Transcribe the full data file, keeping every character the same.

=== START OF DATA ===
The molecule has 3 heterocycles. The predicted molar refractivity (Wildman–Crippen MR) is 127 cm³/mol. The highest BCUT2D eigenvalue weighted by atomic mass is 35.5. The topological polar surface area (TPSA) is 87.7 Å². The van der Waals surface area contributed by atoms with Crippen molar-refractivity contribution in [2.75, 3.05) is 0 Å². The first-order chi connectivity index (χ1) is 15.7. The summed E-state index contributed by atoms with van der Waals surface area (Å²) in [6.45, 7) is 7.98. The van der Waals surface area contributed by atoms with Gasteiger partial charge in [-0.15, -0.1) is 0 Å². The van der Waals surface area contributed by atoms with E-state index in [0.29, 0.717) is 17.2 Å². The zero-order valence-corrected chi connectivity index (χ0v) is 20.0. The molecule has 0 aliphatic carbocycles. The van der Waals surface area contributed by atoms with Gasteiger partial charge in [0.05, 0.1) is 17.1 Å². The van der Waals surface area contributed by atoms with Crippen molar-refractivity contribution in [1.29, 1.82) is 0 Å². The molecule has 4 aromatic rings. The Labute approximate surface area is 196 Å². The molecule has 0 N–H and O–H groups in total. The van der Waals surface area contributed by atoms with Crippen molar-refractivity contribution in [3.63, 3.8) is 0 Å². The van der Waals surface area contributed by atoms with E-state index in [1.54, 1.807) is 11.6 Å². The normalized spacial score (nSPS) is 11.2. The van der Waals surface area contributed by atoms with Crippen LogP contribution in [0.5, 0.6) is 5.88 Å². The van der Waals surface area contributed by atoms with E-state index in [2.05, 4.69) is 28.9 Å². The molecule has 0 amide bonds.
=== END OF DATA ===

The molecule has 3 heterocycles. The predicted molar refractivity (Wildman–Crippen MR) is 127 cm³/mol. The highest BCUT2D eigenvalue weighted by atomic mass is 35.5. The topological polar surface area (TPSA) is 87.7 Å². The van der Waals surface area contributed by atoms with Crippen molar-refractivity contribution in [2.75, 3.05) is 0 Å². The first-order chi connectivity index (χ1) is 15.7. The summed E-state index contributed by atoms with van der Waals surface area (Å²) in [6.45, 7) is 7.98. The van der Waals surface area contributed by atoms with Gasteiger partial charge in [-0.15, -0.1) is 0 Å². The van der Waals surface area contributed by atoms with E-state index in [0.29, 0.717) is 17.2 Å². The zero-order valence-corrected chi connectivity index (χ0v) is 20.0. The molecule has 0 aliphatic carbocycles. The van der Waals surface area contributed by atoms with Gasteiger partial charge in [0.05, 0.1) is 17.1 Å². The van der Waals surface area contributed by atoms with Crippen molar-refractivity contribution in [1.29, 1.82) is 0 Å². The molecule has 4 aromatic rings. The Labute approximate surface area is 196 Å². The molecule has 0 N–H and O–H groups in total. The van der Waals surface area contributed by atoms with Crippen molar-refractivity contribution in [3.63, 3.8) is 0 Å². The van der Waals surface area contributed by atoms with E-state index in [1.54, 1.807) is 11.6 Å². The normalized spacial score (nSPS) is 11.2. The van der Waals surface area contributed by atoms with Crippen LogP contribution in [0.5, 0.6) is 5.88 Å². The van der Waals surface area contributed by atoms with E-state index in [2.05, 4.69) is 28.9 Å². The molecule has 0 amide bonds.